That help, Howard decided, would come from him. As a college undergrad, he had been pre-law until a failed romance derailed his plans for attending law school. He turned to advertising with a little speech-writing on the side, which in time led to screenwriting, making him a true Hollywood hybrid with a talent for making the calls and the pitch. He and his writing partner, Ira Fritz, have written mostly comedy--an episode of "Coach," one of "The King of Queens," a few episodes of "The Love Boat II," and short-lived staff positions on the canceled show "Tucker." But like thousands of screenwriters in this town, they have written many screenplays and spec scripts, including courtroom dramas, some of which are in development, some of which are in the drawer.

After talking to a number of lawyers about his self-described "lamebrained plan" to aid lawyers in their oratory, Howard met Andy Sheldon, an Atlanta trial consultant. A former lawyer and psychotherapist, Sheldon says he was at first put off by Howard's unorthodox background.

"But I met with him, and he seemed sincere," Sheldon says. "So I gave him an old case to critique, and I was very impressed. He really understood what we were trying to do."

What Sheldon and other trial consultants try to do is give attorneys an edge--in understanding the community, in selecting the jurors, in presenting the witnesses, in making the arguments. A scant 20 years old, trial consulting is an industry that gives some folks the willies--too many focus groups, not enough jurisprudence. Much was made of John DeLorean's decision to drive a Mercedes station wagon to his 1984 trial because a consultant felt that this was not the car of a drug dealer, and some felt that jury selection in the O.J. Simpson trial became a war of surveys.

Most trial consultants, who can earn upward of $4,000 a day, come from the legal, psychological or sociological fields, but the Hollywood cross-pollination, though rare, seems strangely appropriate.

"I've never heard of a screenwriter coming into this work," says Jo Ellan Dimitrius, who has been in the field for 20 years and served as consultant for O.J. Simpson's team. "But when you think about it, it makes a lot of sense." Her L.A. law firm, Vinson and Dimitrius, also worked for prosecutors on the Birmingham case, and she and company president Stephen Paterson agree that the most important thing they do is help the attorneys tell the story better.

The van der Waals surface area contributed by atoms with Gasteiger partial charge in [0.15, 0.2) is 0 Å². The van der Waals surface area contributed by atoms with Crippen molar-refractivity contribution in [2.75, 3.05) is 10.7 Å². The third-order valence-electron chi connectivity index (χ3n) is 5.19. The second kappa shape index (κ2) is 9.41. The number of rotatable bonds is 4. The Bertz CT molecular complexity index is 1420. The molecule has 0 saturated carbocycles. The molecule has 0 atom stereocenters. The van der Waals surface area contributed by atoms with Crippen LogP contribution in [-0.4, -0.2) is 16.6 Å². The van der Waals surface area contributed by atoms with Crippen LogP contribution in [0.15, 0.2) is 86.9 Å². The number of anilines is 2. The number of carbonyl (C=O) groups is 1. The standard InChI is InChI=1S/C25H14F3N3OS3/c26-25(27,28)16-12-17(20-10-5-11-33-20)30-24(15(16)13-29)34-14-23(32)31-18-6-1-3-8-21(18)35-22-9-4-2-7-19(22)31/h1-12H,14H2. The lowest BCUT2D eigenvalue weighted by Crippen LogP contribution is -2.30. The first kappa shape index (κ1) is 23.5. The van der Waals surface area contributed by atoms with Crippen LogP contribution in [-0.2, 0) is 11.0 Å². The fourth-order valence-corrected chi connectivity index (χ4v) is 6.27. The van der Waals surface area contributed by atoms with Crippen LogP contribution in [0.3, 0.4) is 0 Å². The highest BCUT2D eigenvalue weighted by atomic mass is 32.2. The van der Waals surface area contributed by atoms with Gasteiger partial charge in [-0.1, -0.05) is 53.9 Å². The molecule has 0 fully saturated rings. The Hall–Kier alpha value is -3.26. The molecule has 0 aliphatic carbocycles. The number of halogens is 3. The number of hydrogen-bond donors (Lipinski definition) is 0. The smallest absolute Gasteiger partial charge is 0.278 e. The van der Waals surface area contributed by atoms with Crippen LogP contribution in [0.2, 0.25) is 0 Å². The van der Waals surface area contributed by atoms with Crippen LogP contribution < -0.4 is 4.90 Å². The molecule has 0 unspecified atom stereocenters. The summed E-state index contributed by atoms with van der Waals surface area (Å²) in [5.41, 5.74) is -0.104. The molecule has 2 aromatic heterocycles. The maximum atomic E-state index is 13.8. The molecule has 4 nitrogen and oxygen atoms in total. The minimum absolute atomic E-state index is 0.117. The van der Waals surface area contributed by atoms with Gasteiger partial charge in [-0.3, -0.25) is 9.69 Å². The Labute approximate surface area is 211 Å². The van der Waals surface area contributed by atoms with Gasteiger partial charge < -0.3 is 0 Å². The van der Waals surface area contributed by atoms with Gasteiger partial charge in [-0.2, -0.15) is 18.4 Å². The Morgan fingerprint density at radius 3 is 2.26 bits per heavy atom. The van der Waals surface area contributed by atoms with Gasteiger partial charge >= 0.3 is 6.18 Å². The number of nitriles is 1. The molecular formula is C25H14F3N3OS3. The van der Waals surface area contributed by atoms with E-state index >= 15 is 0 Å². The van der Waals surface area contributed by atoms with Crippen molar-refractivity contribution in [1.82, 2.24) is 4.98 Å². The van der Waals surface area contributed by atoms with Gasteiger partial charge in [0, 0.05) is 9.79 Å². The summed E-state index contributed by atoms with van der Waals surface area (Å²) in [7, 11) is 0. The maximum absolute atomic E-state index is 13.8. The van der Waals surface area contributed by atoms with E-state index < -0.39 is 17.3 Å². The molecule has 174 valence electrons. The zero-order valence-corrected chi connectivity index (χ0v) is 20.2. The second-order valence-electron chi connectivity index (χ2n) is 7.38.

"We don't want our clients getting hung up on details," Paterson says. "Juries want the overall story made clear for them."

He Brought a New Perspective to Case

That's what made Howard such a perfect addition to the team, says Sheldon. Especially in the Birmingham case. Originally hired to help with the opening and closing statements, Howard was soon plotting out strategy. "Sometimes it would come out as pages of dialogue," Howard says. "But often it was in expository blocks, like treatments."

As a writer, he says, he was able to look at the case from an entirely new perspective, one more closely aligned to the jury's expectation than legal expertise. He did visualize scenes, he says, drawing on some of his favorite courtroom dramas--"To Kill a Mockingbird," episodes of "Law and Order"--but he stopped short of mentally casting them. "I probably would have cast myself," he says, laughing self-conciously. "I get carried away."

Howard could not attend the actual trial because he and Fritz were in Los Angeles, trying to get staff positions on a television show. So while other screenwriter guild members were wringing their hands over the possibility of a writer's strike, Howard was glued to news outlets and his e-mail.

"About halfway through the trial, Andy told me how much they were relying on stuff I had written," says Howard. "And, suddenly, I'm thinking, Jesus, I hope I didn't steer these guys wrong."

He also realized he was completely unprepared for the prosecutors to lose. "For a while, the trial was touch and go," he says. "And emotionally I had never considered the possibility that we would not win. It's the rare script in which good does not triumph."

He has, he says, pitched a movie about the Birmingham case to his agent at William Morris and was told that the idea had been floated before and turned down by every studio in town. (In 1997, filmmaker Spike Lee released the documentary "4 Little Girls," which examined the aftermath and significance of the bombing and the deaths.)

"I have noticed," Howard says carefully, "that projects with an all-black cast, dealing with civil rights, do not have a high success rate."

Both he and Sheldon want to continue working together. Like many screenwriters, Howard is used to cobbling together many projects to make a living--he still does advertising work--and he would like this new field to become a primary focus of his work.

"That I was able to help, even in a small way, bring justice to those girls. . . " he says, his voice trailing off for a moment. "In this case," he begins again, "many thought it would be easy to say, 'Let's forgive and forget.' For me, only the family has that right. The rest of us have a legal and moral obligation to remember."